Inside the Pride and Clark shop on the Stockwell Road, c.1964.

The contemporary press releases for Blow-Up made sure that attention was made to ‘the swinging world of fashion, dolly girls, pop groups, beat clubs, models and parties’ and one of the best lines in the film is when David Hemmings says to Veruschka at a party: ‘I thought you were meant to be in Paris!’ to which she stonily replies, ‘I am in Paris.’ The 26-year-old Veruschka, or Countess Vera Gottliebe Anna Gräfin von Lehndorff-Steinort, to give her full name, was an extremely tall German model, born just before the start of the war in East Pussia. Her father was said to have fainted when the extraordinarily long baby was born, but Veruschka hardly got to know him, as he was executed five years later for his part in the July Assassination Plot against Hitler in 1944. Around the time the film was released she told the press that she now wanted to be a proper actress: ‘I should like now to go into the movies,’ she said ‘but it is difficult – the men are so small.’ The experience of working with Hemmings must have scarred; he was eight or nine inches shorter than her six feet four.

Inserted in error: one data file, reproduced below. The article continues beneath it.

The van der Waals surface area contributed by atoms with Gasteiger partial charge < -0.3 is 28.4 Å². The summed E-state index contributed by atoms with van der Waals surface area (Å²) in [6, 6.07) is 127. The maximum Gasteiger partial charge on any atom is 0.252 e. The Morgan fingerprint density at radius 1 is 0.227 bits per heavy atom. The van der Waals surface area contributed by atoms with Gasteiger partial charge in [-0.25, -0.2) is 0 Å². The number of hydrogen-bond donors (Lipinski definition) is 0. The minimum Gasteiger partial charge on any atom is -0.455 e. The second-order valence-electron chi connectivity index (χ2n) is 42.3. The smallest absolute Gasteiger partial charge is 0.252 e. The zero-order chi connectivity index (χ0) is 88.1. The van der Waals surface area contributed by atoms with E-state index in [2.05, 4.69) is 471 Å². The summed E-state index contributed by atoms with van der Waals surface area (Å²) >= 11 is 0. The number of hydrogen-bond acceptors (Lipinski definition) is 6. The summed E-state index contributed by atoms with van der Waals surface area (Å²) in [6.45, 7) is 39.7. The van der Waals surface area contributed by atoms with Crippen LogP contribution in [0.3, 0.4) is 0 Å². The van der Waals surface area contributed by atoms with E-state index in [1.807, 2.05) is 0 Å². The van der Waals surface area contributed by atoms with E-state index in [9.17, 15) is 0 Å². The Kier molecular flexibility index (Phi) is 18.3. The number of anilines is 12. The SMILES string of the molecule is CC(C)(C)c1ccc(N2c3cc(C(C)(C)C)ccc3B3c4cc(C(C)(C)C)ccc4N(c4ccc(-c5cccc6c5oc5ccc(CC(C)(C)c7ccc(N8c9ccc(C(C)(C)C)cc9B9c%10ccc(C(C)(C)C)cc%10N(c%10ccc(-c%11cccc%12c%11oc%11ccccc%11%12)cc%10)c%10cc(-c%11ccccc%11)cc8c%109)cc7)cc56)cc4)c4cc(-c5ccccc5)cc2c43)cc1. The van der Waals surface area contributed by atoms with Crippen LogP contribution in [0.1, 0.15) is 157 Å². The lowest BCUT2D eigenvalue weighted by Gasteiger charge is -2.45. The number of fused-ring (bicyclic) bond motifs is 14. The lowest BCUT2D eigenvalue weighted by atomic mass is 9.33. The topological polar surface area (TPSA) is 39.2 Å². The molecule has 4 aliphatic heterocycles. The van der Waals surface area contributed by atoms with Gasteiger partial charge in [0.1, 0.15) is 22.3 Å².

The party scene was shot in a house next to the Thames on Cheyne Walk. Owned by the designer Christopher Gibbs, it was full of Moroccan cushions and medieval tapestries. Antonioni paid beautiful people to be extras at £30 each (easily over an average week’s wage in 1966), [6] essentially just to get trashed. Paul McCartney once said, ‘I remember the word around town was “There’s this guy who’s paying money for people to come and get stoned at some place in Chelsea. And of course in our crowd that spread like wildfire…Everyone was being paid, like blood donors, to smoke pot.”’

Kieran Fogarty, in Jonathan Green’s Days In The Life, remembered the filming of the party scene in Blow-Up: ‘I was flung into this bedroom in Cheyne walk…plonked on the front of this bed with about another nine people on it and Antonioni tossed a couple of kilo bags of grass on the bed and said, “Right, get on with it.” It took five days. It just went on and on…people would stumble out going “Yeeeaahhh” and go gibbering back. Most of swinging London was there, every deb that was halfway decent looking, and wild they were too. Outrageously dressed, superheavy make-up …’

1966: Two men enjoying a conversation with each other while attending a party at Chrisopher Gibbs' place. Photo by Terrence Spencer

1966: Two men enjoying a conversation with each other while attending a party at Chrisopher Gibbs’ place. Photo by Terrence Spencer

Frank Horvat 1965: Paris, photo test with Veruschka

Frank Horvat 1965: Paris, photo test with Veruschka